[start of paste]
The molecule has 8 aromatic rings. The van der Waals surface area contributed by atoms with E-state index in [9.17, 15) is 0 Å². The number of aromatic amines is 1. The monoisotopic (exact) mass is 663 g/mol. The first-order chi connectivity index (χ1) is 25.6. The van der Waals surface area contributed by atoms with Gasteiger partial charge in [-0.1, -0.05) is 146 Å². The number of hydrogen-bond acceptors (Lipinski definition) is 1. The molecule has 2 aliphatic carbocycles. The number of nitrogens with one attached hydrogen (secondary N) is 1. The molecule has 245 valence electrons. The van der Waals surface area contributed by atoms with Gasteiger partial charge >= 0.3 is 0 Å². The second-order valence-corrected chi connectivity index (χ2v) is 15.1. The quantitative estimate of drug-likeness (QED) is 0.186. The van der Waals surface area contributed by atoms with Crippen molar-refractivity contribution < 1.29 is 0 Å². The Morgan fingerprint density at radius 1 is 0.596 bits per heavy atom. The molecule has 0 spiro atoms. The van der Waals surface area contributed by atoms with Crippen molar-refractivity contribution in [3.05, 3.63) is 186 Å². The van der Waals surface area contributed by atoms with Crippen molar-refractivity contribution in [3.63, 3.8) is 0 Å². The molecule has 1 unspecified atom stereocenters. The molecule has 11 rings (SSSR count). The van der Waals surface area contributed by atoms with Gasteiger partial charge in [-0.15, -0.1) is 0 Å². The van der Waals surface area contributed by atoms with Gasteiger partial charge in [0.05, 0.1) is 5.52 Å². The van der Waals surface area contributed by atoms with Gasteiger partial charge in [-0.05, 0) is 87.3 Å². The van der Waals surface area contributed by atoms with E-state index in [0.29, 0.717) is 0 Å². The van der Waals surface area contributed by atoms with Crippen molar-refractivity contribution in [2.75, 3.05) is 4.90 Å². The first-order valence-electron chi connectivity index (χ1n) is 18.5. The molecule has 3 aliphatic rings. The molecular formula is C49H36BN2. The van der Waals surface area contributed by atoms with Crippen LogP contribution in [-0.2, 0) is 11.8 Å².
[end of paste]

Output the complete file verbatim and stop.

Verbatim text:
The molecule has 8 aromatic rings. The van der Waals surface area contributed by atoms with E-state index in [9.17, 15) is 0 Å². The number of aromatic amines is 1. The monoisotopic (exact) mass is 663 g/mol. The first-order chi connectivity index (χ1) is 25.6. The van der Waals surface area contributed by atoms with Gasteiger partial charge in [-0.1, -0.05) is 146 Å². The number of hydrogen-bond acceptors (Lipinski definition) is 1. The molecule has 2 aliphatic carbocycles. The number of nitrogens with one attached hydrogen (secondary N) is 1. The molecule has 245 valence electrons. The van der Waals surface area contributed by atoms with Gasteiger partial charge >= 0.3 is 0 Å². The second-order valence-corrected chi connectivity index (χ2v) is 15.1. The quantitative estimate of drug-likeness (QED) is 0.186. The van der Waals surface area contributed by atoms with Crippen molar-refractivity contribution < 1.29 is 0 Å². The Morgan fingerprint density at radius 1 is 0.596 bits per heavy atom. The molecule has 0 spiro atoms. The van der Waals surface area contributed by atoms with Crippen molar-refractivity contribution in [3.05, 3.63) is 186 Å². The van der Waals surface area contributed by atoms with Crippen molar-refractivity contribution in [3.63, 3.8) is 0 Å². The molecule has 1 unspecified atom stereocenters. The molecule has 11 rings (SSSR count). The van der Waals surface area contributed by atoms with Gasteiger partial charge in [-0.15, -0.1) is 0 Å². The van der Waals surface area contributed by atoms with Gasteiger partial charge in [0.05, 0.1) is 5.52 Å². The van der Waals surface area contributed by atoms with Gasteiger partial charge in [-0.05, 0) is 87.3 Å². The van der Waals surface area contributed by atoms with E-state index in [0.29, 0.717) is 0 Å². The van der Waals surface area contributed by atoms with Crippen molar-refractivity contribution in [2.75, 3.05) is 4.90 Å². The first-order valence-electron chi connectivity index (χ1n) is 18.5. The molecule has 3 aliphatic rings. The molecular formula is C49H36BN2. The van der Waals surface area contributed by atoms with Crippen LogP contribution in [-0.2, 0) is 11.8 Å².